A giberela do trigo é uma doença de importância global. No Brasil, a doença pode causar danos de até 27%. Como cultivares resistentes ainda não estão disponíves, o controle da doença num curto espaço de tempo, fundamenta-se no uso de fungicidas. O primeiro passo para alcançar manejo eficiente é a identificação de fungicidas potentes. Em experimentos in vitro, determinou-se a concentração inibitória de 50% (CI50) para o crescimento miceliano ou para germinação de conídios em função do grupo químico dos fungicidas de cinco isolados de Fusarium graminearum de diferentes origens. Os fungicidas inibidores da desmetilação (IDM) testados foram: epoxiconazol, cyproconazol, metconazol, procloraz, protioconazol e tebuconazol. Em adição, foram testados azoxistrobina, cresoxim-metílico, piraclostrobina e trifloxistrobina, representando os fungicidas inibidores da quinona externa (IQe), bem como um inibidor da síntese da tubulina, o carbendazim e duas misturas prontas, trifloxistrobina + tebuconazole ou trifloxistrobina + protioconazol. Demonstrou-se que os IDMs apresentaram as menores CI50 comparados com os IQes. Para os cinco isolados testados, na média geral, a CI50 do crescimento micelial variou para os IDMs, de 0,01 mg/L (metconazol, procloraz e protioconazol) a 0,12 mg/L (ciproconazol) e da germinação de conídios para os IQes de 0,21 mg/L (azoxistrobina) a 1,33 mg/L (trifloxistrobina). A CI50 para o carbendazim foi 0,07 mg/L. Todos os isolados testados podem ser considerados sensíveis aos IDMs estudados, embora algumas diferenças em sensibilidade tenham sido detectadas entre os isolados originados de um mesmo estado.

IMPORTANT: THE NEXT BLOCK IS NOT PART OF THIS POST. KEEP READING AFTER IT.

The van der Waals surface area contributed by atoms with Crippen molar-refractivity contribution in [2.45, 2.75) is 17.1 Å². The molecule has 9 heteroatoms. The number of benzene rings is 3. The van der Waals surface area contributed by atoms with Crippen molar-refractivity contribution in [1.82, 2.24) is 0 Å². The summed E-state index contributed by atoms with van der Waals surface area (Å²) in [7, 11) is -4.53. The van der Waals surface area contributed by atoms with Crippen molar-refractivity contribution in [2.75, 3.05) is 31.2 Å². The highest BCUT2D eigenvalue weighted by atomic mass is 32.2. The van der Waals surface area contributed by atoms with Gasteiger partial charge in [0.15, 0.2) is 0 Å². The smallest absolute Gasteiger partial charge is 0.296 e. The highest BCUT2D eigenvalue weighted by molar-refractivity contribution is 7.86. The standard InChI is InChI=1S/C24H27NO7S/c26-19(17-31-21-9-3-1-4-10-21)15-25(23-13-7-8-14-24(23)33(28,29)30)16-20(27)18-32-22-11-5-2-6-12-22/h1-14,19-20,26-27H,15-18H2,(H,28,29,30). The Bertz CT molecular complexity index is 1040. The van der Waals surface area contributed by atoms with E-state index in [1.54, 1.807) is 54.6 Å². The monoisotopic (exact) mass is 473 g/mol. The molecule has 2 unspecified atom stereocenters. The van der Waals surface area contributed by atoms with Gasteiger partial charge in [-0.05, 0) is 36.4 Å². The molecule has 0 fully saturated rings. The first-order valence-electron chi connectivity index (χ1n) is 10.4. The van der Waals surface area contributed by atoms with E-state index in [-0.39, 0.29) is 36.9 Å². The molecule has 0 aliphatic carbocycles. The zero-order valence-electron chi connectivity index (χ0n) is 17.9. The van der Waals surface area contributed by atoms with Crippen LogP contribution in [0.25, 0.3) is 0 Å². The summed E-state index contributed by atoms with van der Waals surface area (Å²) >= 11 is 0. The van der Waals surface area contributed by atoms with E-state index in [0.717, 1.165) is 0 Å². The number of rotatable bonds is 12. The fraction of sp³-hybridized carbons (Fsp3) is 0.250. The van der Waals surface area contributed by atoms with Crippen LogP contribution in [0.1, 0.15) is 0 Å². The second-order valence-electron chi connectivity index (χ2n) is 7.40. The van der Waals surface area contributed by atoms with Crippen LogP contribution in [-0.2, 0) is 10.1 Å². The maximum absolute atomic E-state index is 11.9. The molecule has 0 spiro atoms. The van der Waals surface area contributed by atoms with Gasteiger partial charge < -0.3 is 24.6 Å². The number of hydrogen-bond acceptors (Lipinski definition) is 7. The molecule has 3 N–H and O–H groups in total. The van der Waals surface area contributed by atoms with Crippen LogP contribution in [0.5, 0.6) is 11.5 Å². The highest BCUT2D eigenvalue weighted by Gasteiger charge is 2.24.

Palavras-chave adicionais: Fungitoxicidade, giberela, CI50, sensibilidade, Triticum aestivum.


 

 

Wheat (Triticum aestivum L.) is an important crop for food in Brazil. Its annual consumption is currently around 11 million tons, of which 6 million tons are produced and 5.6 million tons are imported. The amount of money spent on imports account for US$ 933.9 millions (5).

Wheat production in Southern Brazil is a difficult task. The difficulties are directly related to excessive rain at the beginning of flowering up to crop ripening (15). Fungal diseases cause high damage to wheat production, particularly if their control is difficult, as is the case for fusarium head blight (FHB), caused by Gibberella zeae (Schw.) Petch. (Anamorph Fusarium graminearum Schw.).

FHB was first described in the United States by Arthur (1891) and found in Brazil in 1942 in Veranópolis County, RS (7).

Casa & Kuhnem Junior (4) reviewed the quantitative damage in Brazil from 1984 to 2010 growing seasons using a proper methodology. The mean damage during this period was 18.6% with a maximum of 39.8%. Furthermore, in Brazil, ANVISA (2) recently issued 'Resolution-RDC No. 7', on February 18th, 2011, establishing a maximum permissible level for mycotoxins in wheat food (Brasil, 2011). Thus, the pressure for rapid development of efficient FHB control measures has increased.